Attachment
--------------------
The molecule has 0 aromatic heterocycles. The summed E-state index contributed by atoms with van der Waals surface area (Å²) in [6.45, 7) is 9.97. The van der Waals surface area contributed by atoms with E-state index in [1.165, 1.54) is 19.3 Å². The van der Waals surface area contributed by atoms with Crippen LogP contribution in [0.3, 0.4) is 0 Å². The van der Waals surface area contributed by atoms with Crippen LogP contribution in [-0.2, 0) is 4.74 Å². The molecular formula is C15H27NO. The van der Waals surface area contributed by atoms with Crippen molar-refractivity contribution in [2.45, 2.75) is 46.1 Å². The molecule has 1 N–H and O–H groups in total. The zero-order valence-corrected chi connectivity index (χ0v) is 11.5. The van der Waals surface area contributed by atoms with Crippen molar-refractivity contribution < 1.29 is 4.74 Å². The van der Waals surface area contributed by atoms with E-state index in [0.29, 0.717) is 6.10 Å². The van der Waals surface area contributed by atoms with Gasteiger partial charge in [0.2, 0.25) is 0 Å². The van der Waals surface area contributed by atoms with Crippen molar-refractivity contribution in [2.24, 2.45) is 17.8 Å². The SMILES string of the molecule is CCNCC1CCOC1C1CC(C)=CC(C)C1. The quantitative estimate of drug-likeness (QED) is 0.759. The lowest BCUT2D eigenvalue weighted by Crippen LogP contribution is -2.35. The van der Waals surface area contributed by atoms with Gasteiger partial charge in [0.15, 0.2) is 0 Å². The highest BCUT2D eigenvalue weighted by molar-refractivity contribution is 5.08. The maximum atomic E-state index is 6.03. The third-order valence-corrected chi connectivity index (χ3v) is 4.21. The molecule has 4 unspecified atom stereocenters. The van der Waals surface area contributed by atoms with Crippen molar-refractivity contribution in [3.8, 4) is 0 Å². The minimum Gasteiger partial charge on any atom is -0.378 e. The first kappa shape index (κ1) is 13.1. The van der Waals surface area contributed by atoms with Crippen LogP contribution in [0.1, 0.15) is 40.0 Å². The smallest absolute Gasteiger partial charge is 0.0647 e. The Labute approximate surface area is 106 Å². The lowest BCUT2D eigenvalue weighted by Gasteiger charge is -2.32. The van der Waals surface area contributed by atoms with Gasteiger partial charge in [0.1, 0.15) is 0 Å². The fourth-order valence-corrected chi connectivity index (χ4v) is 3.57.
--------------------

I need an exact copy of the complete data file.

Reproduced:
The molecule has 0 aromatic heterocycles. The summed E-state index contributed by atoms with van der Waals surface area (Å²) in [6.45, 7) is 9.97. The van der Waals surface area contributed by atoms with E-state index in [1.165, 1.54) is 19.3 Å². The van der Waals surface area contributed by atoms with Crippen LogP contribution in [0.3, 0.4) is 0 Å². The van der Waals surface area contributed by atoms with Crippen LogP contribution in [-0.2, 0) is 4.74 Å². The molecular formula is C15H27NO. The van der Waals surface area contributed by atoms with Crippen molar-refractivity contribution in [2.45, 2.75) is 46.1 Å². The molecule has 1 N–H and O–H groups in total. The zero-order valence-corrected chi connectivity index (χ0v) is 11.5. The van der Waals surface area contributed by atoms with Crippen molar-refractivity contribution < 1.29 is 4.74 Å². The van der Waals surface area contributed by atoms with E-state index in [0.29, 0.717) is 6.10 Å². The van der Waals surface area contributed by atoms with Gasteiger partial charge in [0.2, 0.25) is 0 Å². The van der Waals surface area contributed by atoms with Crippen molar-refractivity contribution in [2.24, 2.45) is 17.8 Å². The SMILES string of the molecule is CCNCC1CCOC1C1CC(C)=CC(C)C1. The quantitative estimate of drug-likeness (QED) is 0.759. The lowest BCUT2D eigenvalue weighted by Crippen LogP contribution is -2.35. The van der Waals surface area contributed by atoms with Gasteiger partial charge in [0.15, 0.2) is 0 Å². The highest BCUT2D eigenvalue weighted by molar-refractivity contribution is 5.08. The maximum atomic E-state index is 6.03. The third-order valence-corrected chi connectivity index (χ3v) is 4.21. The molecule has 4 unspecified atom stereocenters. The van der Waals surface area contributed by atoms with Crippen molar-refractivity contribution in [3.8, 4) is 0 Å². The minimum Gasteiger partial charge on any atom is -0.378 e. The first kappa shape index (κ1) is 13.1. The van der Waals surface area contributed by atoms with Crippen LogP contribution in [0.1, 0.15) is 40.0 Å². The smallest absolute Gasteiger partial charge is 0.0647 e. The Labute approximate surface area is 106 Å². The lowest BCUT2D eigenvalue weighted by Gasteiger charge is -2.32. The van der Waals surface area contributed by atoms with Gasteiger partial charge in [0.1, 0.15) is 0 Å². The fourth-order valence-corrected chi connectivity index (χ4v) is 3.57.